"I do feel very confident going into this year," Markkanen said. "I think when you look at our team and the players on paper, we should have a really good team. I think the direction we're going as an organization, I'm really confident going in. The experience that coach (Billy) Donovan has to bring to the table, I think we're going to be good."
Markkanen's return to at least a form of his play from his first two seasons at still just 23 years old would go a long way toward altering the Bulls status.
"I do think I can be more productive, more versatile than I was last year," Markkanen insisted. "Not all times, but there were times I felt like I was just used as spacing the floor. But I think just talking to Billy I'm really confident this year just by (our) one conversation how he uses players to their strengths. Just getting me into actions, coming off ball screens, and he talked about posting up right away. Just being involved. He kind of asked me where do I want the ball and what do I want to do with it. So I'm excited to work with him."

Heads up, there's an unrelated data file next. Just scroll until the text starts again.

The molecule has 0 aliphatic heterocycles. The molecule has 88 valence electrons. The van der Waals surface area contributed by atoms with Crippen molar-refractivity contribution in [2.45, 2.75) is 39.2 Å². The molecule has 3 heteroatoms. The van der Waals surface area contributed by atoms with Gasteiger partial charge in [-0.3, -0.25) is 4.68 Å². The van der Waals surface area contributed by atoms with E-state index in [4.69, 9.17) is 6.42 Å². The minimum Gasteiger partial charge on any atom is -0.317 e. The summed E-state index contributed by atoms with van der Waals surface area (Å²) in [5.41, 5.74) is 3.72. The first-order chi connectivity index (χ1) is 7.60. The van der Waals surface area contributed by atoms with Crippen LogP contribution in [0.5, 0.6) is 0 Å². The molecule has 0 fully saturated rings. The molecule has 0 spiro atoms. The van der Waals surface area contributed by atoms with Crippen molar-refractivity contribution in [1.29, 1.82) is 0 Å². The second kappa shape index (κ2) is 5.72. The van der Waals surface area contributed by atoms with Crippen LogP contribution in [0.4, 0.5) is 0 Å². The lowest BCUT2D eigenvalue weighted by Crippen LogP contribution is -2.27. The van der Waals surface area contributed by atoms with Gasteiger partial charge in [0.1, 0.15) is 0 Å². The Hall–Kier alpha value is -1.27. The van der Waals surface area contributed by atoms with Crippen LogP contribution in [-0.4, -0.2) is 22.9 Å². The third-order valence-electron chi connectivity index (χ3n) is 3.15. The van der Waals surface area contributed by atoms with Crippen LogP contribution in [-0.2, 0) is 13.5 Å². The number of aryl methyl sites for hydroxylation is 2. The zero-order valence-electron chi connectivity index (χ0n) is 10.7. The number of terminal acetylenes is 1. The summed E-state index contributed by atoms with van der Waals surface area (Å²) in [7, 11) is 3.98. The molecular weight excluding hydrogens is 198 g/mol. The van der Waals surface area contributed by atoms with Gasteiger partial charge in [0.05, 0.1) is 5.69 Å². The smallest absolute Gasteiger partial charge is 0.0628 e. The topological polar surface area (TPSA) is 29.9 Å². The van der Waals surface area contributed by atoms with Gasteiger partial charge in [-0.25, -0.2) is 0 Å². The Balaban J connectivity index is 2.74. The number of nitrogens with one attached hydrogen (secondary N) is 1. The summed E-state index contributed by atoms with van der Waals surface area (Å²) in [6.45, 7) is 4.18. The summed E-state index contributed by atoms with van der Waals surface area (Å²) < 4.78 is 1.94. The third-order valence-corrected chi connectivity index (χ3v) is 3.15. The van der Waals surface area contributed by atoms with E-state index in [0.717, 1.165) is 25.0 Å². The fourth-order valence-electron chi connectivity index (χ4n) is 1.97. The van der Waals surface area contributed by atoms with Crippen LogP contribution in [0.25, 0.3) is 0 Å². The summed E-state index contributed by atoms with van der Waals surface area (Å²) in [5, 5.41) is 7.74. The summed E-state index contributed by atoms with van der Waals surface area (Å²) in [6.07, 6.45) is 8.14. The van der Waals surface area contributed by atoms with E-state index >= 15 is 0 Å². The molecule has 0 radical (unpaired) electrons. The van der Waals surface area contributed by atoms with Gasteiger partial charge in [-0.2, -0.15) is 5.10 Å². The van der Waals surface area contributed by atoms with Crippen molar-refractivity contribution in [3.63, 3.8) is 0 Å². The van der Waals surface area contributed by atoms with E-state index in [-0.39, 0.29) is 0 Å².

Markkanen despite the confusion around the Bulls last season with the disappointing play, whispers of change and sudden halt to the season generally maintained an airy calm. He was frustrated by a declining role that often had him standing on the perimeter waiting for a pass for a three-point shot. His wry observations mostly were cryptic with a wink.
His eyes were smiling and he was playful with media members Monday, answering with some expansion but mostly mischievously urging a final question. He confirmed a first conversation with Donovan and an inaugural golf swing since the Bulls added a golf simulator to the after school activities in their bubble/campus for the minicamp that concludes Oct. 6. "This week has been great," Markkanen said. "Everybody's so excited. There was a lot of energy in the building. We got to play for the first time in whatever, six months it's been. So everybody has been really excited to play against each other and actually got to compete. I talked to Billy one time. It was more about just can't wait to actually see each other and get to chat about off-the-court stuff and basketball. So we haven't talked too much.''